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I said “no, it is my constitutional duty and that of every Ugandan to praise or blame our leadership”

For more than a couple of months, I have been receiving emails, social media comments and calls relating to what my friends and other people call “attack on the person of President Museveni” with some of them even issuing veiled threats, reason: that I write negatively about the president and that it puts Ugandans of Rwanda origin in a “dangerous” situation. They also accuse me of writing a lot on the activities of the Rwanda National Congress (RNC) in this country. For this reason, many of my friends and acquaintances accuse of being pro Kigali and anti Kampala.

I categorically deny these claims. I write about what I see, or have witnessed, that others may not be willing to talk about for one reason or another. When I write about the RNC, it is not as if I write things I haven’t experienced. At one time, a friend of mine came to see me; he came with a distant relative of mine. I was happy to see them because I hadn’t seen either of the two for a while. After exchanging some pleasantries over a meal, what followed astonished me.

Read my previous letter to President Museveni

These were not ordinary visitors. They were men on a mission: to recruit me into the RNC! I had heard and even seen RNC operatives working hand in hand with CMI to recruit people of Rwandan origin to join the RNC. I thought it was only a matter of time before they came for me. But I had never imagined that it would be people close to me who would come for me. They tried to convince me that I needed to join and that they would succeed because it was a project that was “sanctioned from above,” my friend said as my relative nodded in agreement. I thought them mad as I had always questioned the wisdom and strategic aims (of Museveni and the country) in supporting an armed attack on Rwanda.

So I was against the entire project not because I am pro Kigali but because I am pro Uganda. So I don’t mind drawing ire from those who disagree with me. I also drew similar ire from my recent post when I wrote about Museveni’s protest against himself in the so-called anti-corruption walk.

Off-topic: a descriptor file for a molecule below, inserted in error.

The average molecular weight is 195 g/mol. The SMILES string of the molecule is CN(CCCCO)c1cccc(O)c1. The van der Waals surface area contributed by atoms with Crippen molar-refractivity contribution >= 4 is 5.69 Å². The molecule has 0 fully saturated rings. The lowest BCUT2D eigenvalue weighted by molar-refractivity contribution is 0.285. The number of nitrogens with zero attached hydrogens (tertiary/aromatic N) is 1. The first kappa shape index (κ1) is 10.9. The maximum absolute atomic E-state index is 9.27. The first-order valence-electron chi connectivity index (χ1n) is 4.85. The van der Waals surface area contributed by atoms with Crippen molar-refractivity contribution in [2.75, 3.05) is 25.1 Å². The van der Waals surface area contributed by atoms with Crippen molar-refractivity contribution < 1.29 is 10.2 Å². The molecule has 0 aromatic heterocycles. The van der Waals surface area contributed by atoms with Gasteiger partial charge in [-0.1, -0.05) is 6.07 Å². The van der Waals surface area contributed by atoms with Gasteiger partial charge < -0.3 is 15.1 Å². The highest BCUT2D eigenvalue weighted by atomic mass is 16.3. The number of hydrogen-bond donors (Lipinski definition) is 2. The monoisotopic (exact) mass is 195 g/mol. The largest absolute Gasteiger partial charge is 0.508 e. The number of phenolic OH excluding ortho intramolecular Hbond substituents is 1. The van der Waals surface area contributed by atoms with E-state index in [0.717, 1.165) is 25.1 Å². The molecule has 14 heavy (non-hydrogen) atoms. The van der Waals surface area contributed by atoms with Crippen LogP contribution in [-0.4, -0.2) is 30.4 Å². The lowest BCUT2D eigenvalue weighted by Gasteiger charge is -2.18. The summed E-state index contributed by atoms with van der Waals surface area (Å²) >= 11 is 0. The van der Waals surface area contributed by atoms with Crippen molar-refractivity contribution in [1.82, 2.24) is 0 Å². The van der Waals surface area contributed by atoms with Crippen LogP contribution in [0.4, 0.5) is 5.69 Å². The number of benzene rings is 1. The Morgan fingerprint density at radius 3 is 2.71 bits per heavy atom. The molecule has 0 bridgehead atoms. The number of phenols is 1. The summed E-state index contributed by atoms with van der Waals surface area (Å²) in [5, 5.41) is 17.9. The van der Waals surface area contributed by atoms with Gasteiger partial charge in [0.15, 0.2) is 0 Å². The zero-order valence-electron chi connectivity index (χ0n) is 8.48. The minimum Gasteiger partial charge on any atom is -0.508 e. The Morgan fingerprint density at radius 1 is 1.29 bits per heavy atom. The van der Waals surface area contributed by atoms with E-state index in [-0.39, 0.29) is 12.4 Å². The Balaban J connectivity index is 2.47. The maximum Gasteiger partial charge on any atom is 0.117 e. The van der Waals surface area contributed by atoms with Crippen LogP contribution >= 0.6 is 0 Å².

Ugandans of Rwandan origin were at the forefront in attacking me for that post. They claimed that I wanted to antagonize them against President Museveni, who many regard as their father, uncle or something of the sort. They think that when Museveni leaves power they will be in trouble and as such, they must maintain blind support for him regardless of what is happening in this country.

Those I ran into I didn’t miss an opportunity to remind them that Uganda has no second-class citizens; the constitution gives us equal rights. It is not a crime to exercise my citizen duties and responsibilities by speaking up against corruption and leading us into hostility with our neighbors.

Corruption in this country is not my invention but it is my worry, I have said many times. I did not even walk against it because I knew what the chief walker wanted to achieve: to get in the record books as the man who walked against himself. Many government officials and NRM cadres with whom we had discussions agreed with me on this record.

For those who accuse me of antagonizing them against Museveni, read a host of news media that published extensively on corruption in Uganda then you will understand the problem of the much hyped anti-corruption walk. You should be very much worried of what is happening to you as a result of corruption that you shouldn’t blindly support anyone.

Ugandans of Rwandan origin need to wake up. Instead of thinking that Museveni protects us and any other president would mistreat us, you should think about how has been mistreating us. For at least the last six years most Ugandans of Rwandan origin have had their IDs confiscated at the border on their way to Rwanda. This has been a very well coordinated action aimed at causing fear within us to stop us from associating with our friends and relatives in Rwanda. Authorities have also been encouraged to grab land belonging to Ugandans of Rwandan origin to make us believe that we don’t have rights, that we are second-class citizens, that whatever protection we have is because of Museveni. If Museveni was protecting us like he wants us to believe, why hasn’t he stopped this abuse of our rights even when we have told him about these problems?

At the border the immigration officials tell us they are acting on “orders from above.” The local authorities tell us the same when our land is confiscated. Some of our people think that the fear Museveni has placed in us is nothing compared to what will happen after him. I disagree.

Whereas fear is naturally inherent in every human being, exposing corruption and corrupt officials, as well other segregation acts that target specific ethnic groups of Ugandans is a duty and responsibility of every Ugandan.

Categories: Uncategorized

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